Myself and one of our associates, Abdul, were tasked with implementing a replacement for some existing proprietary software that replicated data from SQL Server into Amazon Redshift.
The existing solution suffered from duplicate records, missing data and could not keep up with the rate of change on the source system. It also didn’t run well with other concurrent processes that were happening on Amazon Redshift. We had just over a month to create something that would keep over 2000 source tables in sync on a daily basis.
The problem with the existing solution was that it had originally been designed for replicating to and from a standard, row-based RDBMS. MPP systems such as Amazon Redshift are columnar and do not enforce referential integrity and therefore require a different approach.
We decided that the new system had to be:
1) idempotent. It can be scheduled to run once or a hundred times a day and have the same outcome.
2) set based. Due to their columnar nature MPP systems do not like large volumes of row-based operations - having to read every column on disc means scanning more blocks on disc unnecessarily.
3) self-sufficient. 2000 source tables increases the risk of something going awry. There needed to be a way for the system to correct itself.
4) able to cope with the potential for duplicate records in a system that does not enforce primary keys.
5) faster than the existing solution.
To make it idempotent the entire process that performs the complex bit (known as Change Data Capture, or CDC) was written to run inside a single transaction; it either works or it doesn’t.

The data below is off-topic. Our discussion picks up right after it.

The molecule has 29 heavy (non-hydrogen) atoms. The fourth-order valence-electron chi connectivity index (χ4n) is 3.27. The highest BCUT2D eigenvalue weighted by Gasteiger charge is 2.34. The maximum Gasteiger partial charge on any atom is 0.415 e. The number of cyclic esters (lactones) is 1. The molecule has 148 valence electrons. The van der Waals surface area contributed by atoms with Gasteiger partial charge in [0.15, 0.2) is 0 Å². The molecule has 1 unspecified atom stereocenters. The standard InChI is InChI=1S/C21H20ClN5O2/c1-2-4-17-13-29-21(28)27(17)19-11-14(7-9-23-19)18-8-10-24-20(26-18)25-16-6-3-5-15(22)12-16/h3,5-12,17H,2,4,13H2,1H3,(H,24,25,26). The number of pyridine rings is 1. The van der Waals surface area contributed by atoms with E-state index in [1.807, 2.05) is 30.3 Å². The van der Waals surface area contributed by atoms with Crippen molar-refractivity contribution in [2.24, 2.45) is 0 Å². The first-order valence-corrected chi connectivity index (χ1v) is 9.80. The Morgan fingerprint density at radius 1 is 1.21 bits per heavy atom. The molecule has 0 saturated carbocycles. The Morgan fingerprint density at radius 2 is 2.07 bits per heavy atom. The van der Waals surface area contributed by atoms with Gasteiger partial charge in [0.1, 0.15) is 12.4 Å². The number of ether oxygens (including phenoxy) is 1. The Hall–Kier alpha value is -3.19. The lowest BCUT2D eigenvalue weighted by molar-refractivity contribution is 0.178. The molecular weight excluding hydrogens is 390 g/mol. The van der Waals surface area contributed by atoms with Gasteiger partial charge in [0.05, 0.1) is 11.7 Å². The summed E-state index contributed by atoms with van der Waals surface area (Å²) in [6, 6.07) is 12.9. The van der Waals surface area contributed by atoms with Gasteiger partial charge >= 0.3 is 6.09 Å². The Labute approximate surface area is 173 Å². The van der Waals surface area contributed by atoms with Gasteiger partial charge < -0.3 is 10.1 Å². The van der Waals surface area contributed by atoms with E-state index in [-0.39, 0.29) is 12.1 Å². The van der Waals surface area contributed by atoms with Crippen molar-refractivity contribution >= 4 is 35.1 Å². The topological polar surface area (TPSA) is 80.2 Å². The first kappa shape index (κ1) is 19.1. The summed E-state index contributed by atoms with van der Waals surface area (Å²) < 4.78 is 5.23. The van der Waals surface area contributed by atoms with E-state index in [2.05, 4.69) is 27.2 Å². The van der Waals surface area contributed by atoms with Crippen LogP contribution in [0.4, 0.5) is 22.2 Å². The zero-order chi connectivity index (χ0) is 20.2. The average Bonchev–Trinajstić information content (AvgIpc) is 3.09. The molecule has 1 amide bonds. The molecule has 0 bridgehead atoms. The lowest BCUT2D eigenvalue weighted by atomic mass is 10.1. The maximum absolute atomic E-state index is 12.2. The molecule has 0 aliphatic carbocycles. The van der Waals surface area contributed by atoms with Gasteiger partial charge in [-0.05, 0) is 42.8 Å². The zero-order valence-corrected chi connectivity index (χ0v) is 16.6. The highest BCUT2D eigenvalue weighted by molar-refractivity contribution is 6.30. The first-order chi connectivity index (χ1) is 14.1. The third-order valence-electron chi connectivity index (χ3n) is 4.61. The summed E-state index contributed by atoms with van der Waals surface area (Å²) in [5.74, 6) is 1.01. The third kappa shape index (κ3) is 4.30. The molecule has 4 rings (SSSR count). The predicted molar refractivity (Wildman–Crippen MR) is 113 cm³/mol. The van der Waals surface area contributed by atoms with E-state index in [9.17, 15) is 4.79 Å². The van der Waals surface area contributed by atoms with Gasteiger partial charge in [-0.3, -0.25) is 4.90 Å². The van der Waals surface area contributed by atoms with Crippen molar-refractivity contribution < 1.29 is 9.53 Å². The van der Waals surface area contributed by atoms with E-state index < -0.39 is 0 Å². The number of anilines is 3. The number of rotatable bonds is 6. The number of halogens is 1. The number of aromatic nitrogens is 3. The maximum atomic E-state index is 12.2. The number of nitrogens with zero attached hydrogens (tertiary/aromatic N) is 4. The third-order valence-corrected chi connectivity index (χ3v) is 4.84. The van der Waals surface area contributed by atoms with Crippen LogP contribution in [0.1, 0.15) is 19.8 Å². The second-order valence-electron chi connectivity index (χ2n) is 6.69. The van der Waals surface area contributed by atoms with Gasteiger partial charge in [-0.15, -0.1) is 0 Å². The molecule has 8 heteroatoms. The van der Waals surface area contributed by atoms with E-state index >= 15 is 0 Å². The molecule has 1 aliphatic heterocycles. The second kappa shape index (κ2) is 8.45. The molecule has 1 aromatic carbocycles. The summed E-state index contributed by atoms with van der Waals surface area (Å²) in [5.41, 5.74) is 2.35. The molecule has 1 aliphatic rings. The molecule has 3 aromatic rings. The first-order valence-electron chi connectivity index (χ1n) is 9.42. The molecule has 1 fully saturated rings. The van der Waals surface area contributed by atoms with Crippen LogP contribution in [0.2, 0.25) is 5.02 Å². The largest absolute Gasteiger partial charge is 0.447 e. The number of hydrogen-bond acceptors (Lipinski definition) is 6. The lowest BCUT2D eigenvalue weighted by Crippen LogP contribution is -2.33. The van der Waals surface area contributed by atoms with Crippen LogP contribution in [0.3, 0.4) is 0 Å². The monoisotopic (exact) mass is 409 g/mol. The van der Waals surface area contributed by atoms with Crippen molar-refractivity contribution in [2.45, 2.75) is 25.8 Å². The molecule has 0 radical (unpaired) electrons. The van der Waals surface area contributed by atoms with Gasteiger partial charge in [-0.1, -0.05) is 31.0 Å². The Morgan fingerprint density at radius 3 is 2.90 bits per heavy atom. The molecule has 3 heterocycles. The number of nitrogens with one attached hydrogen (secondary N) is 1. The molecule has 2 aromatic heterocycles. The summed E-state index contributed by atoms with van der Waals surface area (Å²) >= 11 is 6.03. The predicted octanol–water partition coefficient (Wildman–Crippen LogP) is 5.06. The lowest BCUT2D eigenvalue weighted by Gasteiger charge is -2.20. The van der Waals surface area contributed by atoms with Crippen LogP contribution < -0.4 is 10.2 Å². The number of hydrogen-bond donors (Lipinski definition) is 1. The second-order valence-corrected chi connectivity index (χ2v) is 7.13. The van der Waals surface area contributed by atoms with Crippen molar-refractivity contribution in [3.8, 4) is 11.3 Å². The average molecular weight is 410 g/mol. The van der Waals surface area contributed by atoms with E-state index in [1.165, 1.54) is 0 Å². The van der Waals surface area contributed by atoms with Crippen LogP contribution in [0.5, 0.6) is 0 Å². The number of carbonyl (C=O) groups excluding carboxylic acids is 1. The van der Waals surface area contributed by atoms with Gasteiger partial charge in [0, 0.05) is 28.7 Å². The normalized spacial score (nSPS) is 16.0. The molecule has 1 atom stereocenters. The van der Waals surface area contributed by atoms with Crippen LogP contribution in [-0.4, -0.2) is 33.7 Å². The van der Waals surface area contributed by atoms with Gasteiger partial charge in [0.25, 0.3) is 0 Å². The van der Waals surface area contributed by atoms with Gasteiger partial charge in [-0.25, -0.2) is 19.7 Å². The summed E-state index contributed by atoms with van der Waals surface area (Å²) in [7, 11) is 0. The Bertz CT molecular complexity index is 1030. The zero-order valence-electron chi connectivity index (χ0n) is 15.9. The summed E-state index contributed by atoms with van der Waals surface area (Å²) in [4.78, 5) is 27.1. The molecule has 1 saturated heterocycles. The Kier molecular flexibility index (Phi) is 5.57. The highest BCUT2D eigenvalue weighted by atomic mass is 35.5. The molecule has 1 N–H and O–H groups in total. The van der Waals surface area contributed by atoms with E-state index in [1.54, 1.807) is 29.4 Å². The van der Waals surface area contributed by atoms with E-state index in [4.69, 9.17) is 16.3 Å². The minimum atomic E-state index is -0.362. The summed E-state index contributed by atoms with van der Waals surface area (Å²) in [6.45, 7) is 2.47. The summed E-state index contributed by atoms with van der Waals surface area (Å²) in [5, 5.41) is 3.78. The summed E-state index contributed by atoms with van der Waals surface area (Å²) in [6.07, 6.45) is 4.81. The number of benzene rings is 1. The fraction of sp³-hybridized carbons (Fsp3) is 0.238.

To get the most out of the MPP architecture the transaction made use of a small number of outer joins that meant entire tables were processed in one hit, rather than a row at a time as in the existing solution. Deletes on Amazon Redshift tables that make use of the sort key are blisteringly fast, even across billions of rows. The single transaction had a step at the end that would remove duplicates, should they ever occur.
The process ran many times a day and would keep a high ‘watermark’ of where it had got up to in terms of data it had replicated. If it ever failed it would catchup the next time it ran.
To make it run faster it had to do everything in parallel. The source system had 13 SQL Server databases and data was extracted in a similar number of parallel SSIS jobs. On the Redshift side over 150 Python processes load the data and run the CDC process.
The original system had a 4 hour window to replicate a days worth of change but rarely caught up. The new system takes 25 minutes to extract the data from 2000 tables in SQL Server, 15 minutes to load the changes and 15 minutes to process the inserts / updates and deletes.